Another example is Disney. If you’ve ever been to one of their theme parks, you know what I mean by customer service and appreciation. Your entire experience begins way before you first walk through their gates.

One pillar of live sports and entertainment marketing is to be fully prepared when the gates open and eliminate all pre-game missteps.

Let’s flip the spotlight over to writing and ask yourself what’s the pre-game experience for your readers or potential readers of your new book and you as an author? Some areas to consider:

1. Your book cover. Is it something you really like, or is it a cover design that a majority of readers would find too artsy, or clunky, or just too weird to hold their attention? Look at it from a reader’s viewpoint and try to take your emotional attachment out of the decision. This is your main gate to your arena, so to speak. What does it look like? I understand the argument that covers don’t sell books, but I disagree. A great cover designed to capture the reader’s attention will serve a positive role in selling your books.

2. Same for your title – see above.

3. I’m big on an opening “wow” chapter or prologue, in particular within the mystery thriller genre. The open sets the stage for the rest of the book (which for this conversation is the transition from pre-game to start-of-game). It’s your opportunity to capture all that anticipation from your reader, much like the moment when football teams come bursting through the tunnel onto the field just before kick-off. The thrill, pomp and circumstance of it emotionally and energetically pulls the fan into the action about to unfold. Your opening chapter is that level of “moment.”

Your opening chapter is that level of “moment.”

– Steven c. harms

4. Does your author brand have “stickiness” or can you build to it? Stickiness simply means are you resonating with readers? Are you writing quality stories that are memorable enough to establish you as a brand? One tactic is to insure you have a website that emphasizes your uniqueness, looks fantastic, is easy to maneuver through, and uses imagery, fonts, colors and text that reflect you.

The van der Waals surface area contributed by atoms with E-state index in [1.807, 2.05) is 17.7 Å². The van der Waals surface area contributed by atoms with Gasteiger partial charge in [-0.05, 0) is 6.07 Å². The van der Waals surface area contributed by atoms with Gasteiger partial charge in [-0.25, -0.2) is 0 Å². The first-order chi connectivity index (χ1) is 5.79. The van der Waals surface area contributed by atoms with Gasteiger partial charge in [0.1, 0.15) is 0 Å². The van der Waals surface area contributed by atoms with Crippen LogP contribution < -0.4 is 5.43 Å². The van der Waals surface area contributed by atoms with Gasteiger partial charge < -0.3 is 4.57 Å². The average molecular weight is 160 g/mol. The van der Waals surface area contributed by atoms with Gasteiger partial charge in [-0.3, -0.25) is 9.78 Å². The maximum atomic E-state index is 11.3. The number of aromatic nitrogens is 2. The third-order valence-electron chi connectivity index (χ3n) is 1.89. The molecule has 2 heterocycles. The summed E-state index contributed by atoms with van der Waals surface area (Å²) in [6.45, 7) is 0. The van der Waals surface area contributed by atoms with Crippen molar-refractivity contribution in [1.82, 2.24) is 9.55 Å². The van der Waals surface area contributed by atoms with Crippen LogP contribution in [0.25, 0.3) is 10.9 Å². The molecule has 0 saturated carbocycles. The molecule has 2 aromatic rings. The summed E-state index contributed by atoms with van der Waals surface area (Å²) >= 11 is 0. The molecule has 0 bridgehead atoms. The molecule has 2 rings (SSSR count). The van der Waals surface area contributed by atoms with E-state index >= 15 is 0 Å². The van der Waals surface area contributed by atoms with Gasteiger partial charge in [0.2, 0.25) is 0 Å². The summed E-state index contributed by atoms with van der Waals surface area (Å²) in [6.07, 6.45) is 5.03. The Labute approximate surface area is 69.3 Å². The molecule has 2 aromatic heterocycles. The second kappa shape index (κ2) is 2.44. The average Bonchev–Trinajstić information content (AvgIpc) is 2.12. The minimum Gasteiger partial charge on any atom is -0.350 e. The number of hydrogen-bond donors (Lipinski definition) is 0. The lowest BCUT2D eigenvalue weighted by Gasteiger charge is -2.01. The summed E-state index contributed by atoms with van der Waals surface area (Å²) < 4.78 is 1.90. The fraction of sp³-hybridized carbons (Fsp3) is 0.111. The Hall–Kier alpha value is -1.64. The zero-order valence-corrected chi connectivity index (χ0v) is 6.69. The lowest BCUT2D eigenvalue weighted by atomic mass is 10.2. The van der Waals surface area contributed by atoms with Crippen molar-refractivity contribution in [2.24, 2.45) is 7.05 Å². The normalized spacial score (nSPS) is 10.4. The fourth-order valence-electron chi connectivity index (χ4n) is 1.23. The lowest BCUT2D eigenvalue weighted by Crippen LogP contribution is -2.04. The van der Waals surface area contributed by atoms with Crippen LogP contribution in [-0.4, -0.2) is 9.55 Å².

5. How are you set-up and operating on social media? Sports teams are very good at pushing out content, as are today’s athletes and performers. Sports entities and celebrities have a built-in base simply because they are who they are. Love or hate a team, they’ve been around for decades and have a brand. If they post something, it’s going to get attention without much effort. The vast majority of authors, on the other hand, are not household names. Pay attention to what you post. Asking my main character’s hair style of my WIP is, at best, a vapid exercise. You may get some responses, but to what end? Quality over quantity is where the focus should be. Content with thoughtful and respectful authenticity will do far more good than quick hit fleeting posts. And remember – potential readers are probably scoping you out on social media.

6. Athletes and musicians practice to perfect or improve their performance for games or competition in order to win. As authors, there are things you can do to hone your skills. Your novel is the same as a sports event or concert. You have one shot to win that game or nail that performance. How are you preparing? Conferences, writer’s groups, workshops, reading other author’s books, utilizing a quality editor, and the like are all there for improving your writing skills to facilitate better results for the reader’s experience. And, if you’re dedicated to the details of the pre-game experience, your odds of winning or scoring well will climb exponentially.

Think about your pre-game rituals and what you are or aren’t doing to prepare before tackling that next novel. Hall of Fame Football coach, and NFL legend Vince Lombardi put it well, “The will to win is not nearly so important as the will to prepare to win.”